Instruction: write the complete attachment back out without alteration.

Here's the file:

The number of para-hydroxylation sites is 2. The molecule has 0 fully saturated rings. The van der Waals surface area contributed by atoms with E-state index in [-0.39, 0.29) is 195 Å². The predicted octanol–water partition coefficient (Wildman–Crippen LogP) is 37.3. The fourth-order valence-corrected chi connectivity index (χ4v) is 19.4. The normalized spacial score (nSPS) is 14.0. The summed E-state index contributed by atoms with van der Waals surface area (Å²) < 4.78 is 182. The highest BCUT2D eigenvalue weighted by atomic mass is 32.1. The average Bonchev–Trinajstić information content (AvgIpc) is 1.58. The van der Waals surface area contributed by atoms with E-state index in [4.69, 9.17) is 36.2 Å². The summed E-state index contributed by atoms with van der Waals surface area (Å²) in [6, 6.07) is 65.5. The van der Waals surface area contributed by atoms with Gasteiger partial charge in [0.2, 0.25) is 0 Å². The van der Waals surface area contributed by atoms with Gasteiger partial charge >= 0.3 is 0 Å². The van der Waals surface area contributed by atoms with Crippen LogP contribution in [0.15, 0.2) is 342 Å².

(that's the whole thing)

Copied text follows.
The number of para-hydroxylation sites is 2. The molecule has 0 fully saturated rings. The van der Waals surface area contributed by atoms with E-state index in [-0.39, 0.29) is 195 Å². The predicted octanol–water partition coefficient (Wildman–Crippen LogP) is 37.3. The fourth-order valence-corrected chi connectivity index (χ4v) is 19.4. The normalized spacial score (nSPS) is 14.0. The summed E-state index contributed by atoms with van der Waals surface area (Å²) < 4.78 is 182. The highest BCUT2D eigenvalue weighted by atomic mass is 32.1. The average Bonchev–Trinajstić information content (AvgIpc) is 1.58. The van der Waals surface area contributed by atoms with E-state index in [4.69, 9.17) is 36.2 Å². The summed E-state index contributed by atoms with van der Waals surface area (Å²) in [6, 6.07) is 65.5. The van der Waals surface area contributed by atoms with Gasteiger partial charge in [0.2, 0.25) is 0 Å². The van der Waals surface area contributed by atoms with Gasteiger partial charge >= 0.3 is 0 Å². The van der Waals surface area contributed by atoms with Crippen LogP contribution in [0.15, 0.2) is 342 Å².